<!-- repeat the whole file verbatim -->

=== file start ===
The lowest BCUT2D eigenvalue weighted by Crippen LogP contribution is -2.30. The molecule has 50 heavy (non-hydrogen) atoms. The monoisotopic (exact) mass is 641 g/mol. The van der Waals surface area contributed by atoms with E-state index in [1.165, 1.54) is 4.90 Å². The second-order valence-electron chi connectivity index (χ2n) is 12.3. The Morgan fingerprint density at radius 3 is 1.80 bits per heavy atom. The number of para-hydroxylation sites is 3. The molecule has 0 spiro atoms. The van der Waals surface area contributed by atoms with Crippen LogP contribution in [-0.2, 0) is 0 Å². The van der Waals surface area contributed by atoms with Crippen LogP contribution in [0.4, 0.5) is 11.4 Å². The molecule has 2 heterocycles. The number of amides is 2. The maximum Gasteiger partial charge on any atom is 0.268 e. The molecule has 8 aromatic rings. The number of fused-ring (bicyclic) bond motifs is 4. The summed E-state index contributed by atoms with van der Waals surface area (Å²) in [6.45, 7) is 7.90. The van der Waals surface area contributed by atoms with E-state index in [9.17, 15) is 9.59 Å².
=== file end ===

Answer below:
The lowest BCUT2D eigenvalue weighted by Crippen LogP contribution is -2.30. The molecule has 50 heavy (non-hydrogen) atoms. The monoisotopic (exact) mass is 641 g/mol. The van der Waals surface area contributed by atoms with E-state index in [1.165, 1.54) is 4.90 Å². The second-order valence-electron chi connectivity index (χ2n) is 12.3. The Morgan fingerprint density at radius 3 is 1.80 bits per heavy atom. The number of para-hydroxylation sites is 3. The molecule has 0 spiro atoms. The van der Waals surface area contributed by atoms with Crippen LogP contribution in [-0.2, 0) is 0 Å². The van der Waals surface area contributed by atoms with Crippen LogP contribution in [0.4, 0.5) is 11.4 Å². The molecule has 2 heterocycles. The number of amides is 2. The maximum Gasteiger partial charge on any atom is 0.268 e. The molecule has 8 aromatic rings. The number of fused-ring (bicyclic) bond motifs is 4. The summed E-state index contributed by atoms with van der Waals surface area (Å²) in [6.45, 7) is 7.90. The van der Waals surface area contributed by atoms with E-state index in [9.17, 15) is 9.59 Å².